Big states mentioned as possible terrorist targets are leading the money chase. New York has received the most, about $321 million. California ranks second with $304 million, followed by Texas at $183 million.
But 12 states bested New York on a per capita basis, the AP tally showed. The $17.7 million sent to Wyoming worked out to nearly $36 per person, the most of any state. New York, by comparison, got nearly $17 per person, California $9.
Less populated states have done well, per capita, because the federal government has divided significant portions of the money into equal pieces for distribution to all states.
The per-capita rankings rankle lawmakers from urban areas, who say the government should be less interested in keeping all states happy and more focused on targeting money to cities and states most at risk of terror attack.
Rep. Carolyn Maloney, D-N.Y., said this week that 70 percent of homeland security grants have been distributed "under a formula that is entirely unrelated to where the terror threat is." She said the number could rise to 83 percent next year under legislation being considered in Congress.
"Our effort to protect the most likely targets of terrorism is moving backward," she said.
The AP created a state-by-state breakdown of $3,047,296,892 released as of June 24 by the Department of Homeland Security through its Office of Domestic Preparedness, the Federal Emergency Management Agency and the Transportation Security Administration. The department had announced an additional $1 billion in homeland security funding but had not yet divided it among the states.
In some cases, homeland security grants have gone to groups of states or to a multistate agency such as the Port Authority of New York and New Jersey. The AP divided those funds equally among state recipients. More than $60 million distributed so far to the National Capital Region was divided equally among Virginia, Maryland and Washington, D.C.
The AP analysis showed that small states lead the pack on a per capita basis. After Wyoming came Alaska ($35.66 per person, based on the 2000 Census) and Vermont ($29.77 per person).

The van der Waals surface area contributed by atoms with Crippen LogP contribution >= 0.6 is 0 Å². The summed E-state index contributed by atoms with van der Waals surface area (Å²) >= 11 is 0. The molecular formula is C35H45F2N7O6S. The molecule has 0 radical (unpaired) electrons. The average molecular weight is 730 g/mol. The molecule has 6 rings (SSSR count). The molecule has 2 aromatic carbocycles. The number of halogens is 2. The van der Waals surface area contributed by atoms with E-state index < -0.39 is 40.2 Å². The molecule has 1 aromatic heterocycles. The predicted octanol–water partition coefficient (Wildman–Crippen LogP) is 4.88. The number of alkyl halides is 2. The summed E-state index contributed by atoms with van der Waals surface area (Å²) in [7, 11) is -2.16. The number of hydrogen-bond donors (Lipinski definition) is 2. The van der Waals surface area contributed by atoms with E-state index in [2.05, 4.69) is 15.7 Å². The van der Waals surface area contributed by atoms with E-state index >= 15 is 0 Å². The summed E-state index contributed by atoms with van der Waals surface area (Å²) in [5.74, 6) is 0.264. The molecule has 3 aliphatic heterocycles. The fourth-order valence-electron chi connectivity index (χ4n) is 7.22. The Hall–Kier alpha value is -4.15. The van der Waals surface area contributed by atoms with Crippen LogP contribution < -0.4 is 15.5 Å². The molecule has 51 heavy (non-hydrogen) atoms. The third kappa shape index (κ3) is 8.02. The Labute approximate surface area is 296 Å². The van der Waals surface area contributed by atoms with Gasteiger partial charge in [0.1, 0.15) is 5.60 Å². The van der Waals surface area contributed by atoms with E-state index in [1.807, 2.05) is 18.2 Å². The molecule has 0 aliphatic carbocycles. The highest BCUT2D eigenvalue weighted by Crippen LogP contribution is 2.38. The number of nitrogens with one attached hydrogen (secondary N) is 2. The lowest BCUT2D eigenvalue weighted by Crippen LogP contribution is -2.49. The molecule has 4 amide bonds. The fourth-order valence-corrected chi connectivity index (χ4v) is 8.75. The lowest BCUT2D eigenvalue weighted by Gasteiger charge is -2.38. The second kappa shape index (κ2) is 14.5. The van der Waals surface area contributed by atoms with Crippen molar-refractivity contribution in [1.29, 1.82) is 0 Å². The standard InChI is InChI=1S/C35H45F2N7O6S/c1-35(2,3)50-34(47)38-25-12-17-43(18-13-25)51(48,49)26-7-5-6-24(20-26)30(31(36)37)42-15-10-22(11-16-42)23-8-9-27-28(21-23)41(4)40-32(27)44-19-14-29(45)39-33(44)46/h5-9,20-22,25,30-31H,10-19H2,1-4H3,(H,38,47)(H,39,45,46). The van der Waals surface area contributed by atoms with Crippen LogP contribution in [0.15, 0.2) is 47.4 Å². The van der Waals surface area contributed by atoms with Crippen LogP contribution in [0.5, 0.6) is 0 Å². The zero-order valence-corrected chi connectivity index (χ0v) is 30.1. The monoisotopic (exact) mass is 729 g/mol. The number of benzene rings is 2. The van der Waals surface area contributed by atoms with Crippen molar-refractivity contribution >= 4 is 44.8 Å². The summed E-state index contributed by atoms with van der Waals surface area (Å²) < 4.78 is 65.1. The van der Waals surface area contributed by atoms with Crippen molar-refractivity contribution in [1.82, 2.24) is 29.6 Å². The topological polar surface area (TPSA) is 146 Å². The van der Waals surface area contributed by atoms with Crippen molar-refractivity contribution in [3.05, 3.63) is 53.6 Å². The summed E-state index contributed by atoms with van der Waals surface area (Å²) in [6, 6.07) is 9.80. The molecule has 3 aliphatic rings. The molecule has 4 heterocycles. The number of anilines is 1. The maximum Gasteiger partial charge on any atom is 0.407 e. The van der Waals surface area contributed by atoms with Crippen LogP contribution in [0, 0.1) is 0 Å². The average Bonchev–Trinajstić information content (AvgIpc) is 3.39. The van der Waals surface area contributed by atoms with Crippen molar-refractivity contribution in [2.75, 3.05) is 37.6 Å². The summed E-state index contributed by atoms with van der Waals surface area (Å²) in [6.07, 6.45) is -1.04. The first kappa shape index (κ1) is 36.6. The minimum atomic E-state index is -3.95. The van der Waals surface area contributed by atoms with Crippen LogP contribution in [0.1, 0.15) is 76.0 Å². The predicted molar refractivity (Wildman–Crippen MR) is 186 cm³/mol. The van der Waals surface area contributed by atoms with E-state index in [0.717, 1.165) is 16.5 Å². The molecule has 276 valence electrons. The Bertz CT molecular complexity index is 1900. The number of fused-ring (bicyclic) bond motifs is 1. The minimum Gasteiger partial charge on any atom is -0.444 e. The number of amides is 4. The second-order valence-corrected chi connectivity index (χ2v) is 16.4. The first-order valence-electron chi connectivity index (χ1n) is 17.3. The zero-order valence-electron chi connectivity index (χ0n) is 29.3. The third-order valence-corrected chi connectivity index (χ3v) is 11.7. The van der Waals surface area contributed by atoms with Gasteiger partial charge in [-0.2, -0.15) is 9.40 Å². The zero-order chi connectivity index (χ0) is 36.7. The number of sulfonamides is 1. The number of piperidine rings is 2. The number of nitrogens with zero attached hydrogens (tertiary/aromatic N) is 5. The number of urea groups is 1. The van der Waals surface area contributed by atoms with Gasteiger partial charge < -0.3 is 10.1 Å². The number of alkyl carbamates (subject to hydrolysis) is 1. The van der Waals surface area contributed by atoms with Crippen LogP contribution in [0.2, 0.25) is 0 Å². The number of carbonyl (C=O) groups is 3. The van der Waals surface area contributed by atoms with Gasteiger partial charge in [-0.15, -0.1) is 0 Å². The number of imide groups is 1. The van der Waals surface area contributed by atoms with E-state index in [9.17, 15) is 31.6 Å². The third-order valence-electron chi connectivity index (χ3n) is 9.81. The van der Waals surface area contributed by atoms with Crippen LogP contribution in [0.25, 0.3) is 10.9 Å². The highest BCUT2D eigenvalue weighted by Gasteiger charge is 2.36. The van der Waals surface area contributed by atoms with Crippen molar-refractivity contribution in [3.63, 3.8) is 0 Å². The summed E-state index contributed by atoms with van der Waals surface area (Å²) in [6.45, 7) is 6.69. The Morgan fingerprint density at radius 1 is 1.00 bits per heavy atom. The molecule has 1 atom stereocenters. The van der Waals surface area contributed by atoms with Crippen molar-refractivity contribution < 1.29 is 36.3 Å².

Washington, D.C., has received $73.10 per person, more than any state. But even the nation's capital is not the per capita champion. American Samoa, a U.S. territory 2,300 miles south of Hawaii, got $5.4 million in homeland security funds, or $94.40 for each of its 57,291 residents.
Department of Homeland Security Secretary Tom Ridge said this week that he, too, believes New York City and other high-risk cities should receive a bigger slice of federal anti-terrorism funds.
Ridge has told lawmakers the Bush administration is working on an updated formula "that better takes into account threats, population density and the presence of critical infrastructure."
Since the Department of Homeland Security opened March 1, it has used several different methods and formulas to distribute money to states, cities, ports, maritime businesses, fire departments and other local public safety offices.
Much of the initial money to states — including the department's inaugural distribution of $566 million in early March — was divided without any subjective analysis of likely terrorist threat. Forty percent of that money was distributed equally among the 50 states. The other 60 percent was divided among states by their respective populations.
That system angered some lawmakers, who said it would give less money per capita to the places that most need it. An additional $1.5 billion was subsequently distributed according to the 40/60 formula.
Later grants have gone specifically to areas deemed more vulnerable to terrorist attack. The department has sent $800 million to densely populated urban areas with ports, mass transit and other critical transportation, communication and commercial installations.
And some other funds are being distributed by competitive application, including $750 million to help fire departments pay for training and fitness programs, purchase vehicles and equipment and create fire prevention programs.